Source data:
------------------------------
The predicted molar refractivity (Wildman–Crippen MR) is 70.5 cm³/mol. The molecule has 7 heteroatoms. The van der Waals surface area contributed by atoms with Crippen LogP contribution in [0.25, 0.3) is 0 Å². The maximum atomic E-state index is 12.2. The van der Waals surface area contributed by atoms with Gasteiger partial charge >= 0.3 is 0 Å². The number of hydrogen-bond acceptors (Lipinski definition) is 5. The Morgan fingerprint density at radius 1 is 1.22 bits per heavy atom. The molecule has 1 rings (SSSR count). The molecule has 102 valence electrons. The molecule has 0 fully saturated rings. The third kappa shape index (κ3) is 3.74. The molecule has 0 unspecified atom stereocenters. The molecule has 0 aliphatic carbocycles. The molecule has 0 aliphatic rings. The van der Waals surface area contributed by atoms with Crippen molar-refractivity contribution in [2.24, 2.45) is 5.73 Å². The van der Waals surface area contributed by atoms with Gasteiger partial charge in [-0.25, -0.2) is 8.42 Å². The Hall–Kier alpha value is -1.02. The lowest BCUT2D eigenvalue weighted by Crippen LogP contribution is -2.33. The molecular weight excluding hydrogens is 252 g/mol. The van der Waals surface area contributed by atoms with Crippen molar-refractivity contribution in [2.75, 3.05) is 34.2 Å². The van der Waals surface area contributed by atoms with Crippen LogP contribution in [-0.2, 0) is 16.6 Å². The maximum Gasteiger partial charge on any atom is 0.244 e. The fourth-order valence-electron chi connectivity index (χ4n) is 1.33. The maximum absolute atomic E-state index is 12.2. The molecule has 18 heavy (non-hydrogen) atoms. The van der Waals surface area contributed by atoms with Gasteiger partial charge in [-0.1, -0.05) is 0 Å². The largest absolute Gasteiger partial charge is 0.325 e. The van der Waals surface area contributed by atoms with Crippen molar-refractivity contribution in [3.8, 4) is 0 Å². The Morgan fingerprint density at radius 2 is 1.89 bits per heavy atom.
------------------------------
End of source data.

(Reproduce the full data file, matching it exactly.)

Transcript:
The predicted molar refractivity (Wildman–Crippen MR) is 70.5 cm³/mol. The molecule has 7 heteroatoms. The van der Waals surface area contributed by atoms with Crippen LogP contribution in [0.25, 0.3) is 0 Å². The maximum atomic E-state index is 12.2. The van der Waals surface area contributed by atoms with Gasteiger partial charge >= 0.3 is 0 Å². The number of hydrogen-bond acceptors (Lipinski definition) is 5. The Morgan fingerprint density at radius 1 is 1.22 bits per heavy atom. The molecule has 1 rings (SSSR count). The molecule has 102 valence electrons. The molecule has 0 fully saturated rings. The third kappa shape index (κ3) is 3.74. The molecule has 0 unspecified atom stereocenters. The molecule has 0 aliphatic carbocycles. The molecule has 0 aliphatic rings. The van der Waals surface area contributed by atoms with Crippen molar-refractivity contribution in [2.24, 2.45) is 5.73 Å². The van der Waals surface area contributed by atoms with Gasteiger partial charge in [-0.25, -0.2) is 8.42 Å². The Hall–Kier alpha value is -1.02. The lowest BCUT2D eigenvalue weighted by Crippen LogP contribution is -2.33. The molecular weight excluding hydrogens is 252 g/mol. The van der Waals surface area contributed by atoms with Crippen molar-refractivity contribution in [2.75, 3.05) is 34.2 Å². The van der Waals surface area contributed by atoms with Crippen LogP contribution in [-0.2, 0) is 16.6 Å². The maximum Gasteiger partial charge on any atom is 0.244 e. The fourth-order valence-electron chi connectivity index (χ4n) is 1.33. The maximum absolute atomic E-state index is 12.2. The molecule has 18 heavy (non-hydrogen) atoms. The van der Waals surface area contributed by atoms with Gasteiger partial charge in [-0.1, -0.05) is 0 Å². The largest absolute Gasteiger partial charge is 0.325 e. The van der Waals surface area contributed by atoms with Crippen molar-refractivity contribution in [3.8, 4) is 0 Å². The Morgan fingerprint density at radius 2 is 1.89 bits per heavy atom.